I just can’t get into Stewart. I actually agree with him on a lot of stuff, but there’s just something grating about how he does The Daily Show. He hams it up too much, and I get the feeling he’s tageting a demographic a few branches down the evolutionary tree from me.

    I do like the segments with “PC” from the Apple commercials. That guy’s funny, even though I’m a Mac head. :)

  6. Will. M

    BA:
    This is an example of the standard (and very effective) rhetorical techniques the R’s have been using for decades when describing anyone whom they want to paint as “different” than themselves but especially as antipathetic to their perceived “everyman” base of voters: usually any DemocratIC (another techinque is to try to redefine the opposition into something slightly or wholly unsavory) candidate. The “flag lapel pin” becomes a litmus test for “patriotism;” linking an unsavory action, activity or person to the candidate in question is another highly effective technique – hence the repetitious association of Senator Obama with the actions of the Rev. Wright, or the Regan “welfare Queen,” or the “Willie Horton” smear. One of the most successful of these techniques as applied to any attempts to get a sensible health care program adopted is the decades-old canard of “socialized medicine.” Most voters by now know that this must be a “bad” thing – look at the huge taxes Canada and Sweden pay for their “free medicine.”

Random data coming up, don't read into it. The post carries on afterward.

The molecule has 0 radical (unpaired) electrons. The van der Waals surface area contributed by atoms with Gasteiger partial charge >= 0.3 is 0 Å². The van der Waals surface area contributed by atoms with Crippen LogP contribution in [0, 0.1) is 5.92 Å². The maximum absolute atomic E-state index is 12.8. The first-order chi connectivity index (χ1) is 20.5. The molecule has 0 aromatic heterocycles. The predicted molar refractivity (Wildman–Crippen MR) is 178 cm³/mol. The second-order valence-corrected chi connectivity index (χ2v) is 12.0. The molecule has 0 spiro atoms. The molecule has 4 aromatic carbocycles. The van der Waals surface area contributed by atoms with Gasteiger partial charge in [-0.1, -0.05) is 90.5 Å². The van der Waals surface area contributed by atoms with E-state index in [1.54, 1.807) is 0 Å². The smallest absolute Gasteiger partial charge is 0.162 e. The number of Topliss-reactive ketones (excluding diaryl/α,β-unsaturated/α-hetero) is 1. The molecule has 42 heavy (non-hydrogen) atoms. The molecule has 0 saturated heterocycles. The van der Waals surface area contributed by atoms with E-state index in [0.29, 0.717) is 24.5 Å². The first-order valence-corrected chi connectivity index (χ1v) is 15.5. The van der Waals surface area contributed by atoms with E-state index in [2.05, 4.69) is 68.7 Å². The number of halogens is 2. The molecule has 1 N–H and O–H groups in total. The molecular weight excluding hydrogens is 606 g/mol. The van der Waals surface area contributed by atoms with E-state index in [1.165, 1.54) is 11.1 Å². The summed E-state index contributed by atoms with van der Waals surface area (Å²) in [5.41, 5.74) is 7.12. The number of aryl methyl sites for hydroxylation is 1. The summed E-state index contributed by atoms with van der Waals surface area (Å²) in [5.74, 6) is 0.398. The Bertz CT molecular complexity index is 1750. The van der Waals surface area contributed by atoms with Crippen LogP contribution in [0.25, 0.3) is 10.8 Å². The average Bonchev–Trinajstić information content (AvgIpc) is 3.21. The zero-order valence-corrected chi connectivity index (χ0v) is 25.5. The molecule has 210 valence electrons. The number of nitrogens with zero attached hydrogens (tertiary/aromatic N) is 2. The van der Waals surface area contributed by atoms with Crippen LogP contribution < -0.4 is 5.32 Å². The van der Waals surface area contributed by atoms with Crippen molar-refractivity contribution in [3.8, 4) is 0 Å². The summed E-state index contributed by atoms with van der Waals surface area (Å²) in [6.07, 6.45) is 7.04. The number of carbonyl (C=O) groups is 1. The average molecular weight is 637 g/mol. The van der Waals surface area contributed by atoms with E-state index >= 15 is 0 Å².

Why these work is that they’re repeated ad infinitum to a public which has little interest in doing any background checking on either the charges or the speakers. It is one of the principal failings of our schools: we don’t teach students how to recognize crapola when it comes from the mouths of these politicians.